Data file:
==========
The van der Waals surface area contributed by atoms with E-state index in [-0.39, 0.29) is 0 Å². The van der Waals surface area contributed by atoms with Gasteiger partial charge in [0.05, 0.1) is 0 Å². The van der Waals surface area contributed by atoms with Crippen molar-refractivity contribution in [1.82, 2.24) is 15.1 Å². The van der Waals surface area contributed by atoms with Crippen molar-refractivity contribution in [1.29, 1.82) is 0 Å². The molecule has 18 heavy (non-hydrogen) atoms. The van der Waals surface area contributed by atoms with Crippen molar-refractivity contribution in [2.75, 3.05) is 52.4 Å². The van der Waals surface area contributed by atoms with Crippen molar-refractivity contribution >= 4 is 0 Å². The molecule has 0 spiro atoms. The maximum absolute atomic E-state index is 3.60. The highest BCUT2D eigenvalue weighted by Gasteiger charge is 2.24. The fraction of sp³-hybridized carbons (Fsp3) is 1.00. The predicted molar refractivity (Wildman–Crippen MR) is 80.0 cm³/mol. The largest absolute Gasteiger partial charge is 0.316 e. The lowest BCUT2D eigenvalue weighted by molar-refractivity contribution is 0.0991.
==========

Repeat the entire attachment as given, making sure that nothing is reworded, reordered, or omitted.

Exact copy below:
The van der Waals surface area contributed by atoms with E-state index in [-0.39, 0.29) is 0 Å². The van der Waals surface area contributed by atoms with Gasteiger partial charge in [0.05, 0.1) is 0 Å². The van der Waals surface area contributed by atoms with Crippen molar-refractivity contribution in [1.82, 2.24) is 15.1 Å². The van der Waals surface area contributed by atoms with Crippen molar-refractivity contribution in [1.29, 1.82) is 0 Å². The molecule has 18 heavy (non-hydrogen) atoms. The van der Waals surface area contributed by atoms with Crippen molar-refractivity contribution in [2.75, 3.05) is 52.4 Å². The van der Waals surface area contributed by atoms with Crippen molar-refractivity contribution >= 4 is 0 Å². The molecule has 0 spiro atoms. The maximum absolute atomic E-state index is 3.60. The highest BCUT2D eigenvalue weighted by Gasteiger charge is 2.24. The fraction of sp³-hybridized carbons (Fsp3) is 1.00. The predicted molar refractivity (Wildman–Crippen MR) is 80.0 cm³/mol. The largest absolute Gasteiger partial charge is 0.316 e. The lowest BCUT2D eigenvalue weighted by molar-refractivity contribution is 0.0991.